Skip to content

Update from the Gallery regarding COVID-19

The Art Gallery of New South Wales is open. We are observing strict physical distancing and hygiene measures to protect the health of visitors and staff and minimise the spread of COVID-19 (coronavirus). Read the latest visit information, including hours




Asian art

View More:


Court lady in ceremonial dress, Two court ladies

late 7th century


Unknown Artist


The most elegant of the Tang tomb figures on display is undoubtedly this pair of slender and graceful models of court ladies. They are often identified as princesses, but are possibly dancers whose elaborate costumes and high coiffures were the height of fashion in Tang China. The pieces can be dated on the basis of the high waisted dresses. Such fashions were popular in the late 600s. However in the early 700s, when Emperor Ming Huang fell in love with Yang Guifei, whose fuller figure needed more voluminous robes, fashions had to change.

The Asian Collections, AGNSW, 2003, pg.84.

Under the Tang dynasty (618-906) China again witnessed a great period of prosperity and expansion, based on an efficient central administration and a lively trans-Asiatic trade. The period of wealth lasted from the second quarter of the seventh century until about the middle of the eighth century. The wealth and cosmopolitanism of this period is to be seen in both the quality of the works of art and their wide variety of artistic sources. The decorative arts reflect influences from Persia, the Near East, and, through Buddhism, India.

During the Tang dynasty, the capital of Changan was one of the most cosmopolitan cities in the world with a population of about two million. By the beginning of the seventh century the Tang rulers had built an extensive empire. Merchants from the West passed through oasis cities with their caravans laden with Western goods. Foreigners of every description came to Changan: Turks, Persians, Arabs and Jews. Foreigners came as merchants and entertainers or to serve as attendants at the Imperial court or in the households of the nobility.

Many entertainers came to entertain the people of Changan: actors, acrobats, dwarfs, dancers and musicians. Kucha, one of the four oasis garrisons of the Tang Empire, was famous for its dancers and musicians who travelled east to entertain at Changan. The ladies from Kucha were known for their slender figures and elegant beauty and often set the fashion for Chinese women.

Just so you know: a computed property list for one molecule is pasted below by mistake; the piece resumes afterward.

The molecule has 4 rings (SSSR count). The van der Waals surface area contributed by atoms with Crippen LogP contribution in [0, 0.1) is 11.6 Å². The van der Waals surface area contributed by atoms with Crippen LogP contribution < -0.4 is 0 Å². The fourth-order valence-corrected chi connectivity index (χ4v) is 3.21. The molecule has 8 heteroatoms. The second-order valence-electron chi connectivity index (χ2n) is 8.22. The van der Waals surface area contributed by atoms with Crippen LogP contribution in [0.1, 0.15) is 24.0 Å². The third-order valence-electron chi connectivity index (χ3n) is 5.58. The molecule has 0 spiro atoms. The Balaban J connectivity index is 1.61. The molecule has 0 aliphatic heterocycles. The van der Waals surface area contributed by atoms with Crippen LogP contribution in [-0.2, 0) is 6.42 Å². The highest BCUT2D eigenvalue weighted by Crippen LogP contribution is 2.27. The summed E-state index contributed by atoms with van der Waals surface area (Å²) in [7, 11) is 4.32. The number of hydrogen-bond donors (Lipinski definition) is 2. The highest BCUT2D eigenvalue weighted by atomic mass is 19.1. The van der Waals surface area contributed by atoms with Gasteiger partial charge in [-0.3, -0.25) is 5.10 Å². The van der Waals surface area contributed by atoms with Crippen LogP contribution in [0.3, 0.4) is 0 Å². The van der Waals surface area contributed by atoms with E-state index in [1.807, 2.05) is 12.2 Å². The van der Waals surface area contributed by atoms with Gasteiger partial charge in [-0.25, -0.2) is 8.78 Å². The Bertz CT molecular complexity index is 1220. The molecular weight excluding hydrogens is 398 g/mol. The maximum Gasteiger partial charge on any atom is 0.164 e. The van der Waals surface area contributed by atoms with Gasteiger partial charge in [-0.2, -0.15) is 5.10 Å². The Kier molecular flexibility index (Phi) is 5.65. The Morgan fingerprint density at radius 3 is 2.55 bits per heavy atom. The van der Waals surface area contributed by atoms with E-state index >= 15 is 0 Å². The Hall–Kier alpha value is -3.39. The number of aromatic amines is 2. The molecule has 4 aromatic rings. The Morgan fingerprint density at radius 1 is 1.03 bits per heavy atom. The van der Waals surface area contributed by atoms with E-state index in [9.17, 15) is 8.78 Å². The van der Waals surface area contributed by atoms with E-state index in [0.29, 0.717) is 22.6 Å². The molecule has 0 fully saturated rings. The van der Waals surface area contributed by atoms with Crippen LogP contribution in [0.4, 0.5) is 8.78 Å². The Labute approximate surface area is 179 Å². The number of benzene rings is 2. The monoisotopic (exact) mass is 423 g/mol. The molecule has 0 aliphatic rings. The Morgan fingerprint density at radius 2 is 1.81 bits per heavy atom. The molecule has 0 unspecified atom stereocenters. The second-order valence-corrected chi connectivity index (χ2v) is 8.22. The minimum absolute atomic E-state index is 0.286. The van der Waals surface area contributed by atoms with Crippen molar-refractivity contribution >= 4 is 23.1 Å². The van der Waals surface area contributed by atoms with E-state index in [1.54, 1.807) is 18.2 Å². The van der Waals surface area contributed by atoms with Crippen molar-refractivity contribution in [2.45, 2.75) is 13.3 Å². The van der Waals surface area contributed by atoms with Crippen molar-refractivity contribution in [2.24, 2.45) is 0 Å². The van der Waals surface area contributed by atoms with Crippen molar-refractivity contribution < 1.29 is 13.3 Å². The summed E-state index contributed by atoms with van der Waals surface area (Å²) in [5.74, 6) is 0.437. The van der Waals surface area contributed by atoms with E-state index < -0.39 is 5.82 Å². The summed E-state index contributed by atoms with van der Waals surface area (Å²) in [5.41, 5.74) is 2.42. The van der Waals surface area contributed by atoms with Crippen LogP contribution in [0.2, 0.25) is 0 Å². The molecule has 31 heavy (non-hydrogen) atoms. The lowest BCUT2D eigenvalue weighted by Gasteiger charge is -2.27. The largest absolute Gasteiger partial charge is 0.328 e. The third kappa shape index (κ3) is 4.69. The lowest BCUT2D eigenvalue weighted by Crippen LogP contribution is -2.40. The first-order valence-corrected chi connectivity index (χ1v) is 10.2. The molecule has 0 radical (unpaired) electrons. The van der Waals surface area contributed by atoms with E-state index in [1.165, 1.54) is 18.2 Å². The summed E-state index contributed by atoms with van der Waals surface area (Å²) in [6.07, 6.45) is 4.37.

Ladies with gowns and headdresses elaborate as these are wearing are rare among Tang figures. Their ornate style of dress with its flame-pointed sleeves, shoulder pieces, and narrow waist is in the latest fashion. The dress, the stylish headdresses and the large turned-up shoes place these ladies in the highest echelons of Tang society.

Tang figures were produced for rich and poor, but during the Tang dynasty, manufacture of these figures became such an expensive industry, that the government was continually issuing edicts limiting the number of tomb figures allowed in a tomb. Funerals, the elaborate street parades associated with them, and the number and size of the tomb figures were as much symbols of the status of the bereaved as marks of respect to the deceased.

Jackie Menzies, 'Early Chinese Art', AGNSW, 1983. cat. no. XXIII.


Place where the work was made



Tang dynasty 618 - 907 → China


late 7th century

Media category


Materials used

earthenware with traces of colour over a white slip


36.8 cm


Gift of Mr Sydney Cooper 1962


Not on display

Accession number



Where the work was made

Shown in 2 exhibitions

Exhibition history

  • Chinese Ceramics, Art Gallery of New South Wales, Sydney, 11 Aug 1965–12 Sep 1965

  • Early Chinese art, Art Gallery of New South Wales, Sydney, 26 Feb 1983–08 May 1983

Referenced in 10 publications


Edmund Capon, The Connoisseur, 'Far Eastern Art in the Art Gallery of New South Wales', pg. 22-29, London, May 1980, 24 (colour illus.).

Edmund Capon, The Australian Antique Collector, 'Chinese tomb figures in the Art Gallery of New South Wales', pg. 96-101, Chippendale, Jan 1981-Jun 1981, 98 (illus.). 6

Jan Chapman, Arts of Asia, 'Moon-Gong Figurines: from Tang Dynasty China,', pgs. 134-140., Hong Kong, Mar 2012-Apr 2012, 140 (colour illus.). Figure on the right

Mr V V W Fretwell, Mr L G Harrison, Ivan McMeekin and J. Hepburn Myrtle (Compilators), Chinese ceramics, Sydney, 1965, 18.

Jackie Menzies, Early Chinese Art, Sydney, 1983, not paginated. XXIII. See 'Further Information' for text.

Jackie Menzies, Asian Collection Handbook, Art Gallery of New South Wales, 'Early Chinese Art', pg. 18-29, Sydney, 1990, 22 (colour illus.), 23.

Jackie Menzies (Editor), The Asian Collections Art Gallery of New South Wales, 'Tomb Sculpture', Sydney, 2003, 84 (colour illus.).

Jackie Menzies, TAASA Review, 'Art Gallery of New South Wales", Sydney, Mar 1998, 8 (colour illus.).

Jacqueline Menzies, Art Gallery of New South Wales handbook, 'Asian', pg. 72-93, Sydney, 1988, 71, 72 (colour illus.).

E.G. Waterhouse, Art Gallery of New South Wales Quarterly, 'The Sydney Cooper Collection', pg. 94-96, Sydney, Jan 1962, 94, 95 (illus.), 96.